BG yesterday unveiled a £12bn plan to demerge its domestic gas pipeline business, Transco, and its international operations into two separately quoted FTSE 100 companies.
The long-awaited move could herald a takeover of a water company by Transco, while analysts said that BG International, the overseas exploration arm, could itself become a bid target.
The two companies are expected to emerge with roughly equal market capitalisations when the demerger is complete in October, while Transco will assume all BG's £7bn in debt. Shares in BG surged 10 per cent on news of the demerger to close at 337p, valuing the group at £11.8bn.
The highly rated duo who run BG, the chief executive David Varney and the finance director Philip Hampton, both intend to leave when the demerger is complete. Mr Varney will receive a pay-off of £500,000 and Mr Hampton £360,000.
There has been growing speculation that BG would demerge its domestic and overseas interests since it separated them into legally distinct businesses a year ago and issued a £1.5bn "Transco bond" to help fund its heavily regulated gas pipeline operations.
Mr Varney said that the decision had been taken to demerge now because there was evidence that the group structure was holding the two arms of the business back.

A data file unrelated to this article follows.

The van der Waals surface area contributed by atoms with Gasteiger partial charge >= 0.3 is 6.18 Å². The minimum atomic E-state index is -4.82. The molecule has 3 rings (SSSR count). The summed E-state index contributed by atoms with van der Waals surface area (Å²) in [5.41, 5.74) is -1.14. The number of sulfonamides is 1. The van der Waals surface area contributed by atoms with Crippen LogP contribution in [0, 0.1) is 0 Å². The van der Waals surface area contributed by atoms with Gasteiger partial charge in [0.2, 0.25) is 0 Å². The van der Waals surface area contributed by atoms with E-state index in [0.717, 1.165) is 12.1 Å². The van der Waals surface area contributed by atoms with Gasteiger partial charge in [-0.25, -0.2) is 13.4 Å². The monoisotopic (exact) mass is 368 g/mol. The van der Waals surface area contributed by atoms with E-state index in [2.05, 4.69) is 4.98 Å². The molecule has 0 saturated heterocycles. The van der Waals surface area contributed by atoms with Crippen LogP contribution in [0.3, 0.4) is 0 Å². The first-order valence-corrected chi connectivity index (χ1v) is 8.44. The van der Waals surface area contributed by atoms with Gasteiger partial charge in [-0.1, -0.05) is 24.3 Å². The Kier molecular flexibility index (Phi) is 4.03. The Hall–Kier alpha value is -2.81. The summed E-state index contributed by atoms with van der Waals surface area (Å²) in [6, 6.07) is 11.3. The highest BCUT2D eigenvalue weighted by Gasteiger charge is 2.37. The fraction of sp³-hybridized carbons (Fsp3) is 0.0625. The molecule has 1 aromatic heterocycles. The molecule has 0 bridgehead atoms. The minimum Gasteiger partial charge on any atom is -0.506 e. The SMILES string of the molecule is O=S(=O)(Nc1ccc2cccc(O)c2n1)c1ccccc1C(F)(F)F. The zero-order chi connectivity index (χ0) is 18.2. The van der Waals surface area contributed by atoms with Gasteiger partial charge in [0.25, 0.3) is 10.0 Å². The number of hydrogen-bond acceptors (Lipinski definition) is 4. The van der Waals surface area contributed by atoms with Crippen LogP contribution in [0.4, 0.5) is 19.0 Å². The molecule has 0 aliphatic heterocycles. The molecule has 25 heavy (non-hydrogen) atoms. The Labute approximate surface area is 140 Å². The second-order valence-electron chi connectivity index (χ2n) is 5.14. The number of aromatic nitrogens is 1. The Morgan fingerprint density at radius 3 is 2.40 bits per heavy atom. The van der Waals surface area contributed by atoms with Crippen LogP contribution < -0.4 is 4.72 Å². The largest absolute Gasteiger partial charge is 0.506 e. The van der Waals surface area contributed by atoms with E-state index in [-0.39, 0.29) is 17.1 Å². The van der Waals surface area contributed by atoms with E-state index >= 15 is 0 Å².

Transco received a proposal to merge with an unnamed water company recently but was unable to take the idea any further because BG International was not keen on the move.
Meanwhile, BG International has increasingly found itself being prevented from entering joint ventures in overseas markets because it was owned under the umbrella of BG.
"They are like an older brother and a younger brother, one is always being compared with the other," said Mr Varney. "Both businesses kept coming up with plans to grow and we found ourselves in the position of having to make an either/or choice."
Transco, which made adjusted pre-tax profits last year of £762m, hopes to move quickly to build a telecoms business around its gas distribution network. It has more than 700 towers around the country which could act as aerial sites for a new third-generation mobile telephone operator.
BG also said that Transco would work with the energy regulator Ofgem to unbundle activities such as metering from its core monopoly business of gas transmission.
BG International, which increased profits from £42m in 1998 to £159m last year, is growing rapidly and recently bought Comgas of Brazil for $1bn. It aims to continue the expansion of its exploration and production division, which now accounts for 60 per cent of assets, by developing new sources of oil production as well as gas.
However, analysts suggested it could become a takeover target, citing Royal Dutch Shell, ENI of Italy and Spain's Repsol as companies which could be interested in buying all or part of the business.
The chief executive of Transco will be Phil Nolan and its chairman will be Dr John Parker. Frank Chapman, currently president of BG International, will become chief executive. Dick Giordano, currently the chairman of BG, will stay on as the chairman of BG International. Mr Giordano, who joined British Gas six years ago, is 66 tomorrow.
The Government will retain its golden share in Transco to prevent it falling under foreign ownership. BG International, meanwhile, will retain the rights to the British Gas name outside the UK and the power to veto any sale of the trademark as a result of Centrica being taken over.Reuse content